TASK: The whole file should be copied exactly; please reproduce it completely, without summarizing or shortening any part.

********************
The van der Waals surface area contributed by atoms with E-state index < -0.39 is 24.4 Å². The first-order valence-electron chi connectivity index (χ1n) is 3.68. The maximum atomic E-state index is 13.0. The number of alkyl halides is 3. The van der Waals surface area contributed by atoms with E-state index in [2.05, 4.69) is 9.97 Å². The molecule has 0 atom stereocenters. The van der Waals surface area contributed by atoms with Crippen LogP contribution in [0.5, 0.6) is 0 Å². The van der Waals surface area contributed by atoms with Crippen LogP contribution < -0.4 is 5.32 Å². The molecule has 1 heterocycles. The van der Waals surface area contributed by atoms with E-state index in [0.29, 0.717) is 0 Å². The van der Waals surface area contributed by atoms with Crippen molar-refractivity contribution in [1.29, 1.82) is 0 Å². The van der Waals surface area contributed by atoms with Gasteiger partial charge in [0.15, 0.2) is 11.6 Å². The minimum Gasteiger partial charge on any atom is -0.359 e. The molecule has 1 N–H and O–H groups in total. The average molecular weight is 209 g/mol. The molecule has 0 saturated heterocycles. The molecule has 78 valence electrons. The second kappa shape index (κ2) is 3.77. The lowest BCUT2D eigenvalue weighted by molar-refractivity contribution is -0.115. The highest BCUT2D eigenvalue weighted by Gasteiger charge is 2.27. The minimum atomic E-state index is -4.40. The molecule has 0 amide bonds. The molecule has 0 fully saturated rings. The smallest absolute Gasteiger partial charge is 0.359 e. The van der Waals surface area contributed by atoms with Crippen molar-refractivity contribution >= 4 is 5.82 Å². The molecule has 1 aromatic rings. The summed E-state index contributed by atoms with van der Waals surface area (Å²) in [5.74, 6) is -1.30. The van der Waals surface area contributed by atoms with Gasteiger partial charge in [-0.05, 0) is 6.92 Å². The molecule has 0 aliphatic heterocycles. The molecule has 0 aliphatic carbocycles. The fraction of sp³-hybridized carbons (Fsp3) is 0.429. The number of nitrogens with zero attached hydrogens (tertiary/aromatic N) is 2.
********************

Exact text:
The van der Waals surface area contributed by atoms with E-state index < -0.39 is 24.4 Å². The first-order valence-electron chi connectivity index (χ1n) is 3.68. The maximum atomic E-state index is 13.0. The number of alkyl halides is 3. The van der Waals surface area contributed by atoms with E-state index in [2.05, 4.69) is 9.97 Å². The molecule has 0 atom stereocenters. The van der Waals surface area contributed by atoms with Crippen LogP contribution in [0.5, 0.6) is 0 Å². The van der Waals surface area contributed by atoms with Crippen LogP contribution < -0.4 is 5.32 Å². The molecule has 1 heterocycles. The van der Waals surface area contributed by atoms with E-state index in [0.29, 0.717) is 0 Å². The van der Waals surface area contributed by atoms with Crippen molar-refractivity contribution in [1.29, 1.82) is 0 Å². The van der Waals surface area contributed by atoms with Gasteiger partial charge in [0.15, 0.2) is 11.6 Å². The minimum Gasteiger partial charge on any atom is -0.359 e. The molecule has 1 N–H and O–H groups in total. The average molecular weight is 209 g/mol. The molecule has 0 saturated heterocycles. The molecule has 78 valence electrons. The second kappa shape index (κ2) is 3.77. The lowest BCUT2D eigenvalue weighted by molar-refractivity contribution is -0.115. The highest BCUT2D eigenvalue weighted by Gasteiger charge is 2.27. The minimum atomic E-state index is -4.40. The molecule has 0 amide bonds. The molecule has 0 fully saturated rings. The smallest absolute Gasteiger partial charge is 0.359 e. The van der Waals surface area contributed by atoms with Crippen molar-refractivity contribution >= 4 is 5.82 Å². The molecule has 1 aromatic rings. The summed E-state index contributed by atoms with van der Waals surface area (Å²) in [5.74, 6) is -1.30. The van der Waals surface area contributed by atoms with Gasteiger partial charge in [-0.05, 0) is 6.92 Å². The molecule has 0 aliphatic heterocycles. The molecule has 0 aliphatic carbocycles. The fraction of sp³-hybridized carbons (Fsp3) is 0.429. The number of nitrogens with zero attached hydrogens (tertiary/aromatic N) is 2.